Of course, the pro-Israel community does have an organization like that—or it did. Sure, AIPAC gets House and Senate members to sign letters supportive of Israel and makes statements of its own. On Monday, for instance, AIPAC President Robert Cohen said, “It is essential that the United States works closely with our democratic and indispensable ally, Israel, to ensure Jerusalem is able to keep its citizens safe from terror.” But it’s crunch time for Israel, and thus also for the organization that is supposed to represent most potently the U.S.-Israel friendship, a relationship Obama is crashing on behalf of Israel’s adversaries. So, the question is why won’t AIPAC say out loud what everyone, including the Israeli left, now sees plainly? Regardless of what Obama may feel in his “kishkes” about the Jewish state, his policies are hostile to Israel.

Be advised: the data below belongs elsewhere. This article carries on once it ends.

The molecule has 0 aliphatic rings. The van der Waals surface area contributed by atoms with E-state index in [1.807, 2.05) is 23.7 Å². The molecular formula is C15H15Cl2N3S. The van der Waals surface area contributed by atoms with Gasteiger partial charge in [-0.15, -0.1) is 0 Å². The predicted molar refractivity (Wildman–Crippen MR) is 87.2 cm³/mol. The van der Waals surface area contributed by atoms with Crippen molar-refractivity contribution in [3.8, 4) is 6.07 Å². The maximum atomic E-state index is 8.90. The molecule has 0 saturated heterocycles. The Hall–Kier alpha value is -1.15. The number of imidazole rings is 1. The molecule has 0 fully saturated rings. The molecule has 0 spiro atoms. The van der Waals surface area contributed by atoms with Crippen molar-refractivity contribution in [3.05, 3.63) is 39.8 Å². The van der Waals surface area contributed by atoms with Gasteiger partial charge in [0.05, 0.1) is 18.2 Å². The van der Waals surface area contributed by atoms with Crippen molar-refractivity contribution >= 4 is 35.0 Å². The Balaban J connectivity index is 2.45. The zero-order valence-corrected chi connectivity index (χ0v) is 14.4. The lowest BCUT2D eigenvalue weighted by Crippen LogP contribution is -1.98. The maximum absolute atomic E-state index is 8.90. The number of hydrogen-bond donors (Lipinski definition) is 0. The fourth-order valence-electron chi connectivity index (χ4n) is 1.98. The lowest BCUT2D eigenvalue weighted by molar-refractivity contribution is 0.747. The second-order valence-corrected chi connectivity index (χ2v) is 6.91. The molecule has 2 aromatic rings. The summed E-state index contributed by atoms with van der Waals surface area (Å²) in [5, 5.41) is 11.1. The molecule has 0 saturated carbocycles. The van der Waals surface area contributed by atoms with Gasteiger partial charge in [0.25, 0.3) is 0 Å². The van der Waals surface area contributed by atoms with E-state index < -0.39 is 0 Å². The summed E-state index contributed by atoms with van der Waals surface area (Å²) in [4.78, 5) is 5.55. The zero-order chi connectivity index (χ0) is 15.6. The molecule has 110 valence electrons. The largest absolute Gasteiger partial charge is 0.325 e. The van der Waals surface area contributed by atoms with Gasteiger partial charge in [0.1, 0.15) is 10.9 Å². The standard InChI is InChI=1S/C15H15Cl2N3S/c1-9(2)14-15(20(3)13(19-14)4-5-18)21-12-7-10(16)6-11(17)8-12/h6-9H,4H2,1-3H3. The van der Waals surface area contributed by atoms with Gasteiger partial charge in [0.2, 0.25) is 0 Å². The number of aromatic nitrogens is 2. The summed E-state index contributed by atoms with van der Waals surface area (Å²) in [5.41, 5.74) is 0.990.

John Kerry was determined to broker a deal that would not only bring about a ceasefire but also preserve his failed peace process. The problem with his attempt to rescue his own public profile and salve his wounded ego was that he didn’t study the region carefully enough: Both Israel and Egypt consider the Muslim Brotherhood and its Palestinian iteration Hamas to be serious threats to their own national security, and it is hard to say that the fears of both governments aren’t well founded. Both Israel and Egypt found Kerry’s proposal way too favorable to Hamas. (Indeed, Kerry had told Hamas via a Qatari intermediary that many of the Palestinian terrorist group’s demands would be met.) That was too much for Kerry, who can’t stand to be left in the corner at the dance. As the secretary showed last week when a live mic caught him on Fox News saying “we have to get over there,” Kerry needs to be in the mix, to be holding important press conferences in foreign capitals and shaping big events. Accordingly, when Israel and Egypt showed Kerry the door, the only place left for him to go was Turkey and Qatar—who back Hamas. Now, so does John Kerry.